A middle-aged waiter came shuffling over the floor.

"The bill, please."

As she spoke she drank the brandy.

"Si, Signora."

He stood beside her.

"One coffee?"

"Si."

"One cognac!"

"Si, si."

The blind man burst into song.

"One fifty, Signora."

Hermione gave him a two-lire piece and got up to go.

"Signora -- buona sera! What a pleasure!"

The Marchesino stood before her, smiling, bowing. He took her hand, bent over it, and kissed it.

"What a pleasure!" he repeated, glancing round. "And you are alone! The Signorina is not here?"

He stared suspiciously towards the terrace.

"And our dear friend Emilio?"

"No, no. I am quite alone."

The blind man bawled, as if he wished to drown the sound of speech.

"Please -- could you stop him, Marchese?" said Hermione. "I -- really -- give him this for me."

She gave the Marchese a lira.

"Signora, it isn't necessary. Silenzio! Silenzio! P-sh-sh-sh!"

He hissed sharply, almost furiously. The musicians abruptly stopped, and the blind man made a gurgling sound, as if he were swallowing the unfinished portion of his song.

"No; please pay them."

"It's too much."

"Never mind."

The Marchese gave the lire to the blind man, and the musicians went drearily out.

Then Hermione held out her hand at once.

"I must go now. It is late."

"You are going by sea, Signora?"

"Yes."

"I will accompany you."

"No, indeed. I couldn't think of it. You have friends."

"They will understand. Have you your own boat?"

"No."

"Then of course I shall come with you."

But Hermione was firm. She knew that to-night the company of this young man would be absolutely unbearable.

"Marchese, indeed I cannot -- I cannot allow it. We Englishwomen are very independent, you know. But you may call me a boat and take me down to it, as you are so kind."

"With pleasure, Signora."

He went to the open window. At once the boatman's cry rose up.

"Barca! Barca!"

"That is Andrea's voice," said the Marchesino. "I know him. Barca -- si!"

The boat began to glide in towards the land.

As they went out the Marchesino said:

"And how is the Signorina?"

"Very well."

"I have had a touch of fever, Signora, or I should have come over to the island again. I stayed too long in the sea the other day, or -- " He shrugged his shoulders.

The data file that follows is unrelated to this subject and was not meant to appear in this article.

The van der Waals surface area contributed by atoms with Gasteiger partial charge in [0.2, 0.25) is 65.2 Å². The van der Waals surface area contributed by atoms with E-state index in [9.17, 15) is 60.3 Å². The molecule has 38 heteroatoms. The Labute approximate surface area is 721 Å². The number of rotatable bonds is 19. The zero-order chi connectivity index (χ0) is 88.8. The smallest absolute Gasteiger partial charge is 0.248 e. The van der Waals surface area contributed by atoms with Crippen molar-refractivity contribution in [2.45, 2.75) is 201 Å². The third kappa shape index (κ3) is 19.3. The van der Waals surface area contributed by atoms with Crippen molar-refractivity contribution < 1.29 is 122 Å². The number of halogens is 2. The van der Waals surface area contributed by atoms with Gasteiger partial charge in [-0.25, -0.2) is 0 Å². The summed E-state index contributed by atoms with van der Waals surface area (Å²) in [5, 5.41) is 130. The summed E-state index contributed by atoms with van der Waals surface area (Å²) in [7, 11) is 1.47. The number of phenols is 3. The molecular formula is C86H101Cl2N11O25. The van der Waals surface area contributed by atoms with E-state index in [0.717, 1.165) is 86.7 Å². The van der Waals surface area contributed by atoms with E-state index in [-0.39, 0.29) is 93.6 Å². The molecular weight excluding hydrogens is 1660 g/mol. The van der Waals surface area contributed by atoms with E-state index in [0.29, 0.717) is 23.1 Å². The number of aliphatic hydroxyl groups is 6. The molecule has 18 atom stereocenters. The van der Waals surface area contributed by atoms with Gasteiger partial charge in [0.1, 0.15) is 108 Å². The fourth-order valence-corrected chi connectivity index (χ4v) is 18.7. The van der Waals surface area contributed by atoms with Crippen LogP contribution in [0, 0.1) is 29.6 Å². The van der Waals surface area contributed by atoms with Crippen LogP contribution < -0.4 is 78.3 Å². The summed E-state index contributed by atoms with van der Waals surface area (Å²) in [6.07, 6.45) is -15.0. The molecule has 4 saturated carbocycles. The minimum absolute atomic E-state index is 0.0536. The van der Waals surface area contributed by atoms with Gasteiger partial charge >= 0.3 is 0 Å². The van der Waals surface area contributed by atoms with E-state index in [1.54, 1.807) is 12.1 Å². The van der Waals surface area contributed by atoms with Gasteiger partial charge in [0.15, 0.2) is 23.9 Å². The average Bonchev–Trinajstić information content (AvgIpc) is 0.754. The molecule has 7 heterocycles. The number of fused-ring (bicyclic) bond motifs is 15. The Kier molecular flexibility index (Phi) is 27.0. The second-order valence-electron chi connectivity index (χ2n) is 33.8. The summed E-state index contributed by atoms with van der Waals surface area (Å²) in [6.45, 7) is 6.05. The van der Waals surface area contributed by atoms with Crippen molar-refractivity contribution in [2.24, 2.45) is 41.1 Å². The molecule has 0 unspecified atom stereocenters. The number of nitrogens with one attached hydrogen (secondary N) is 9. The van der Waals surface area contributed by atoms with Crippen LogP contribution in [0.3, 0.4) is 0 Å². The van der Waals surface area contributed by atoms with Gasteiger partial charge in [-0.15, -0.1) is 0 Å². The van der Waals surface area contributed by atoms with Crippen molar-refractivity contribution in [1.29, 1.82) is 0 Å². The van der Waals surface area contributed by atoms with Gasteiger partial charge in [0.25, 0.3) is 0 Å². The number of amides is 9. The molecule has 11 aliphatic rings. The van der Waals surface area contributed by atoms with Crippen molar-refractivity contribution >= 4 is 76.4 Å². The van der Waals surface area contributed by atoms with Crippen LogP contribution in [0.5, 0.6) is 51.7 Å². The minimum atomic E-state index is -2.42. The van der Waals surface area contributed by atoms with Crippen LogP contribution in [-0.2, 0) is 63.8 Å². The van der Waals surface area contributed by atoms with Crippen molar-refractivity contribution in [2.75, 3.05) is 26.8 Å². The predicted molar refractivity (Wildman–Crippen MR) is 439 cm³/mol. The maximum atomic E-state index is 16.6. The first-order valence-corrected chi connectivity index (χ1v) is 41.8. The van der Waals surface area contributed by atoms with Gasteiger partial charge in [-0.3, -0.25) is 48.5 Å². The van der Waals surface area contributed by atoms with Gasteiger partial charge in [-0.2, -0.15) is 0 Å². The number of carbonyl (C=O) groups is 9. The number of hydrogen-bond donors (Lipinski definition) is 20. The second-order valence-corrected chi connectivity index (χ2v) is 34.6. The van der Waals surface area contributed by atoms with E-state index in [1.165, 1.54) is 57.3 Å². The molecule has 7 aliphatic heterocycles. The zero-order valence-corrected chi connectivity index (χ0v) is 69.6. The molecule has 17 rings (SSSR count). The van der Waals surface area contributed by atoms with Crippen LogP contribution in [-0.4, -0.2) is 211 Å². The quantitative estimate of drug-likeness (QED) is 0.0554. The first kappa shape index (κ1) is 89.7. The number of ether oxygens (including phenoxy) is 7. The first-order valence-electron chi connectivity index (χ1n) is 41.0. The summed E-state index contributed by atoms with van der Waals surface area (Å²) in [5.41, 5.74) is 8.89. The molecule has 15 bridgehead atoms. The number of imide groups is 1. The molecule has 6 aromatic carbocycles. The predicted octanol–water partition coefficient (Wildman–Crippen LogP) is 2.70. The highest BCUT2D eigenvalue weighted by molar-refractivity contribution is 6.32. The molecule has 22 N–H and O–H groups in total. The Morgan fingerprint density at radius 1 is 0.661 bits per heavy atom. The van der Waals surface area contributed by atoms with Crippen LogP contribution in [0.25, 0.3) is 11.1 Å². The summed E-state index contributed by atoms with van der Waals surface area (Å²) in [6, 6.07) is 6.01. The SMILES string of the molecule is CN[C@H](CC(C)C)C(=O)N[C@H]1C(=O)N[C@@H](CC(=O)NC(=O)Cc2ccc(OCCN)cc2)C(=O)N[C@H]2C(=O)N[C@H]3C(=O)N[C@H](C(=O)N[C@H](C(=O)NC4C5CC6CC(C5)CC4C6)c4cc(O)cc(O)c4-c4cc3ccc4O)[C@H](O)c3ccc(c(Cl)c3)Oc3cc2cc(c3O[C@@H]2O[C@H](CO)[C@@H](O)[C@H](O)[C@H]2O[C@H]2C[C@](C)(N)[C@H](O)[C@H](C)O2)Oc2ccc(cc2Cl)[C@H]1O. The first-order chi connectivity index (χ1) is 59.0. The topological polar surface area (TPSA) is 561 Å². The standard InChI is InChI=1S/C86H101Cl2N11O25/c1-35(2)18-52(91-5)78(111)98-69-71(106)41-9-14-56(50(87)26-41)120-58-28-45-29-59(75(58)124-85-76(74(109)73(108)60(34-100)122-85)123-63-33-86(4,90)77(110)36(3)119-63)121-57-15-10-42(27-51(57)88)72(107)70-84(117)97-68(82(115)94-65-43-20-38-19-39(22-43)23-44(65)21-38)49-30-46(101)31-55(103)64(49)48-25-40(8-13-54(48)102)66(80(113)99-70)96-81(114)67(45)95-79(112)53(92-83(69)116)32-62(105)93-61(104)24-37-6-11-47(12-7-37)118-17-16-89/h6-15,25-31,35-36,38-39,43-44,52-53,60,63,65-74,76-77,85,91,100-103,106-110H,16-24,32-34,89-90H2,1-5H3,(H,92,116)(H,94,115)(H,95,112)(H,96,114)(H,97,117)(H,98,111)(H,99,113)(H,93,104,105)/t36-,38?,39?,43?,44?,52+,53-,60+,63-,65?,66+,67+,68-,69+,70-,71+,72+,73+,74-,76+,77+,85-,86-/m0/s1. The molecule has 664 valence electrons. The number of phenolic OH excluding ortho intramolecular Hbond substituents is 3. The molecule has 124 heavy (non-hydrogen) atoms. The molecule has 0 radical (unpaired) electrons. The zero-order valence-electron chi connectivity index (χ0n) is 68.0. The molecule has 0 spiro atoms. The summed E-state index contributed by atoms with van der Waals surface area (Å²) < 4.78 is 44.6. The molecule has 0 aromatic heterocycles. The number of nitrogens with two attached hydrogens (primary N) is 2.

"I'm sorry," said Hermione. "You are very pale to-night."

For the first time she looked at him closely, and saw that his face was white, and that his big and boyish eyes held a tired and yet excited expression.

"It is nothing. It has passed. And our friend -- Emilio? How is he?"

A hardness had come into his voice. Hermione noticed it.

"We have not seen him lately. I suppose he has been busy."

"Probably. Emilio has much to do in Naples," said the Marchesino, with an unmistakable sneer. "Do allow me to escort you to the island, Signora."

They had reached the boat. Hermione shook her head and stepped in at once.

"Then when may I come?"

"Whenever you like."

"To-morrow?"

"Certainly."

"At what time?"

Hermione suddenly remembered his hospitality and felt that she ought to return it.

"Come to lunch -- half-past twelve. We shall be quite alone."

"Signora, for loneliness with you and the Signorina I would give up every friend I have ever had. I would give up -- "

"Half-past twelve, then, Marchese. Addio!"

"A rivederci, Signora! A demain! Andrea, take care of the Signora. Treat her as you would treat the Madonna. Do you hear?"

The boatman grinned and took off his cap, and the boat glided away across the path of yellow light that was shed from the window of Frisio's.

Hermione leaned back against the white cushions. She was thankful to escape. She felt tired and confused. That dreadful music had distracted her, that -- and something else, her tricked expectation. She knew now that she had been very foolish, perhaps even very fantastic. She had felt so sure that Emile had written in that book -- what?

As the boat went softly on she asked herself exactly what she had expected to find written there, and she realized that her imagination had, as so often before, been galloping like a frightened horse with the reins upon its neck. And then she began to consider what he had written.

"La conscience, c'est la quantite de science innee que nous avons en nous."

She did not know the words. Were they his own or another's? And had he written them simply because they had chanced to come into his mind at the moment, or because they expressed some underthought or feeling that had surged up in him just then? She wished she knew.

It was a fine saying, she thought, but for the moment she was less interested in it than in Emile's mood, his mind, when he had written it. She realized now, on this calm of the sea, how absurd had been the thought that a man so subtle as Emile would flagrantly reveal a passing phase of his nature, a secret irritability, a jealousy, perhaps, or a sudden hatred in a sentence written for any eyes that chose to see. But he might covertly reveal himself to one who understood him well.

She sat still, trying to match her subtlety against his.

From the shore came sounds of changing music, low down or falling to them from the illuminated heights where people were making merry in the night. Now and then a boat passed them. In one, young men were singing, and interrupting their song to shout with laughter. Here and there a fisherman's torch glided like a great fire-fly above the oily darkness of the sea. The distant trees of the gardens climbing up the hill made an ebony blackness beneath the stars, a blackness that suggested impenetrable beauty that lay deep down with hidden face. And the lights dispersed among them, gaining significance by their solitude, seemed to summon adventurous or romantic spirits to come to them by secret paths and learn their revelation. Over the sea lay a delicate warmth, not tropical, not enervating, but softly inspiring. And beyond the circling lamps of Naples Vesuvius lit up the firmament with a torrent of rose-colored fire that glowed and died, and glowed again, constantly as beats a heart.